U.S. Government Expects Concessions from Israel on Territory and Admission of Arabs
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U.S. Government Expects Concessions from Israel on Territory and Admission of Arabs

The State Department today made it clear that while the U.S. Government does not insist on the readmission to Israel of 250,000 Arab refugees, this does not mean that further concessions are not expected from Israel on refugees and territory.

The State Department’s view was made public following an account given yesterday by Daniel Frisch, president of the Zionist organization of America, of his talk last Friday with Assistant Secretary of State George C. McGhee. Mr. Frisch told a meeting of the National Administrative Council of the Z.O.A. that Mr. McGhee denied to him that the U.S. Government brought “special pressure” to bear on Israel.

Commenting on Mr. Frisch’s report, the State Department today emphasized that Mr. McGhee also pointed out to Mr. Frisch that while the U.S. Government does not insist on the acceptance of 250,000 Arabs, or on any other specific figure, this does not mean that further concessions might not have to be made.

“It may be stated,” the State Department said, “that the observations attributed to Assistant Secretary McGhee (by Mr. Frisch) regarding non-insistence by this Government on any specific figure in refugee repatriation, or any specific territorial settlement in Palestine, are correct. It should be added, however, that in making these observations, Secretary McGhee also made it clear that this did not mean that further concessions, both with respect to refugees and territory, might not have to be made by both sides, if real peace agreement is to be reached.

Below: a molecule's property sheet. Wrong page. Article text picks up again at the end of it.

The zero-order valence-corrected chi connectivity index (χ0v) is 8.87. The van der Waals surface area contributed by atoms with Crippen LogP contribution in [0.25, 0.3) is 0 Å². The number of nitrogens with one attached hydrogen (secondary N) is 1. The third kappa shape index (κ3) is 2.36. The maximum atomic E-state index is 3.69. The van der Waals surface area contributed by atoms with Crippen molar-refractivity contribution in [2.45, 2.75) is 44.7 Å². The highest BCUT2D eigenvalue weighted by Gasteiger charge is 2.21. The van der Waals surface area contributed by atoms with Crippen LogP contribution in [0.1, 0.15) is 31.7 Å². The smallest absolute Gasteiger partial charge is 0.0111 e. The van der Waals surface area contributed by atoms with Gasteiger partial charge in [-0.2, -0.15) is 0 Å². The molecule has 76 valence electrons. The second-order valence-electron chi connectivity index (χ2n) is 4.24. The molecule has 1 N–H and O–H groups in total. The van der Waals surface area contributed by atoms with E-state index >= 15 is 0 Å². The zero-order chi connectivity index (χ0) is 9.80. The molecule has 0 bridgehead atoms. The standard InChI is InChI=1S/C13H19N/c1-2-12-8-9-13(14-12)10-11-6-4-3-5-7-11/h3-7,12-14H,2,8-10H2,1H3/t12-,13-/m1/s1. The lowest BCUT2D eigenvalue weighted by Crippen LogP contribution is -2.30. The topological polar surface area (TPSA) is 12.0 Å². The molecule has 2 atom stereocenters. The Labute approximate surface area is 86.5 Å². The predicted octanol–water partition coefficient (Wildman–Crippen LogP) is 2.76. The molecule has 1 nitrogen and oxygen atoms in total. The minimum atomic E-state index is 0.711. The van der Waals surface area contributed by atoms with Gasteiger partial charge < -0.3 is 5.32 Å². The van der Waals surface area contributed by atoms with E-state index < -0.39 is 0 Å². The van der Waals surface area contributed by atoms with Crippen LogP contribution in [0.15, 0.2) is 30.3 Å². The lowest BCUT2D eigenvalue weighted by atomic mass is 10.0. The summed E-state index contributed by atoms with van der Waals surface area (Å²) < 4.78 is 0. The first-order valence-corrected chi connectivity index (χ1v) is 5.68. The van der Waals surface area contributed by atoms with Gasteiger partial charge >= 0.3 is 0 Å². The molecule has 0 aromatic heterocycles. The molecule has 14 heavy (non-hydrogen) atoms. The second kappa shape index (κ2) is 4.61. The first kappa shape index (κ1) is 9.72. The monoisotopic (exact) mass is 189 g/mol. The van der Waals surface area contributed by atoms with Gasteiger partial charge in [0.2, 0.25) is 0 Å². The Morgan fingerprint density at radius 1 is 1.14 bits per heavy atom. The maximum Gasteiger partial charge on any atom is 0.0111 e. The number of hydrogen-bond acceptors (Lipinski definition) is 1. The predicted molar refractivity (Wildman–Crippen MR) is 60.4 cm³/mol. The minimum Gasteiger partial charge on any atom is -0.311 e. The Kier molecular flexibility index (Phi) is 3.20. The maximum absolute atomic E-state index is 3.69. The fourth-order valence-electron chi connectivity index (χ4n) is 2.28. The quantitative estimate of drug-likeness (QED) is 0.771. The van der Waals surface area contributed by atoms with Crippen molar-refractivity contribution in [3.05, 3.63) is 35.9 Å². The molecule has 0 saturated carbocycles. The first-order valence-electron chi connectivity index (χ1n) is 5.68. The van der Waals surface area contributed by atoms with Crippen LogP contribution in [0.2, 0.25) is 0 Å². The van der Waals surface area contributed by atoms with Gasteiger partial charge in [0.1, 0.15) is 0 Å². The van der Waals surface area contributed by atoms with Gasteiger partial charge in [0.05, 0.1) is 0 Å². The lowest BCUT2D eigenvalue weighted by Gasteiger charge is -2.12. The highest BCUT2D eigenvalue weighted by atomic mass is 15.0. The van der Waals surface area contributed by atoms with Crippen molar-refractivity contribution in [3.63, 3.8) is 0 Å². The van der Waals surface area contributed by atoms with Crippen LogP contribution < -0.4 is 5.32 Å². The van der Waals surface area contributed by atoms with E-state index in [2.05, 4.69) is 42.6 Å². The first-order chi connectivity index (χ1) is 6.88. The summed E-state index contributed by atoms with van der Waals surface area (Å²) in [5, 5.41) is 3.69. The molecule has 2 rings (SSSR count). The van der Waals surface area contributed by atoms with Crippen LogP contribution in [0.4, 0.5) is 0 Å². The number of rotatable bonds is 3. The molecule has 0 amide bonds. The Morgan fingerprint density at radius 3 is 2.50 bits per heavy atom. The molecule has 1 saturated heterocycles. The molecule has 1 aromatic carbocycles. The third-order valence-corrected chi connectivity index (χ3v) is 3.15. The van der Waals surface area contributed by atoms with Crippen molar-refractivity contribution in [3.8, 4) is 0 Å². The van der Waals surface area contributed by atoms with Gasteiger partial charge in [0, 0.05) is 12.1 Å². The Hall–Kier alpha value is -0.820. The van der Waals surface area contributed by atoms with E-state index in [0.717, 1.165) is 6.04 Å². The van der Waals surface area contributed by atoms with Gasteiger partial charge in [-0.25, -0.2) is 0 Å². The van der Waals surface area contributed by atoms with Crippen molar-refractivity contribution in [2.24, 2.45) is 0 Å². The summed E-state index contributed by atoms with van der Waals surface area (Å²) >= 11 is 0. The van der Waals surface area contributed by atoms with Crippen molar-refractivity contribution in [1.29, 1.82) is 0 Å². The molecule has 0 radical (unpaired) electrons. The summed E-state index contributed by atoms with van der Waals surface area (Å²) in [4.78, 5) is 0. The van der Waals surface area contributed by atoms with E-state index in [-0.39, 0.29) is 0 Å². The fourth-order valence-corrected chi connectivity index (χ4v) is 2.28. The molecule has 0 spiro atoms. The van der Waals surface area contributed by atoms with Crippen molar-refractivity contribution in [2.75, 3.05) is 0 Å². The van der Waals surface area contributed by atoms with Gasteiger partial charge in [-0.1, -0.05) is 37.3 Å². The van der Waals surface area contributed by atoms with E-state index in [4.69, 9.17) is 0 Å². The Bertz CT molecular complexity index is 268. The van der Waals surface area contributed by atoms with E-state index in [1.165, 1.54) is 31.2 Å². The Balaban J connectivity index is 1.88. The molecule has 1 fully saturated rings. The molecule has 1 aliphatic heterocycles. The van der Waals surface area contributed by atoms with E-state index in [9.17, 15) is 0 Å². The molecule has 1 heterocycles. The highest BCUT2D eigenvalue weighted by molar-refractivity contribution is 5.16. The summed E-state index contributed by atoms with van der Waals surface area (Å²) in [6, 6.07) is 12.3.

“Our function,” the statement continued, “is to seek, through representation on the U.N. Conciliation Commission, to narrow the area of disagreement between the two parties in order to reach an agreed settlement which would contribute to lasting peace and stability in the Near East. In order to achieve this, it is obvious that both sides should be motivated by a spirit of constructive compromise and be prepared to make concessions in order to make a genuine settlement.”


The State Department also explained that the United States cannot take unilateral action on the number of Arab refugees to be readmitted to Israel, but that this country must act in accord with other members of the U.N. Conciliation Commission. “As a member of the U.N. Conciliation Commission on Palestine, it would be inappropriate for the United States to have any specific settlement plan of its own,” the State Department pointed out.

A spokesman for the State Department was asked if the United States considered the Israeli offer to readmit 100,000 Arabs acceptable. He replied that it was not for this government alone to say. “Our problem is to get the Jews and the Arabs together,” he said, adding that there was need for concessions on both sides.

James G. McDonald, American Ambassador to Israel, arrived in Washington today to begin two weeks of consultations with the State Department, it was officially announced. His first talks will be with Mr. McGhee, the announcement said.

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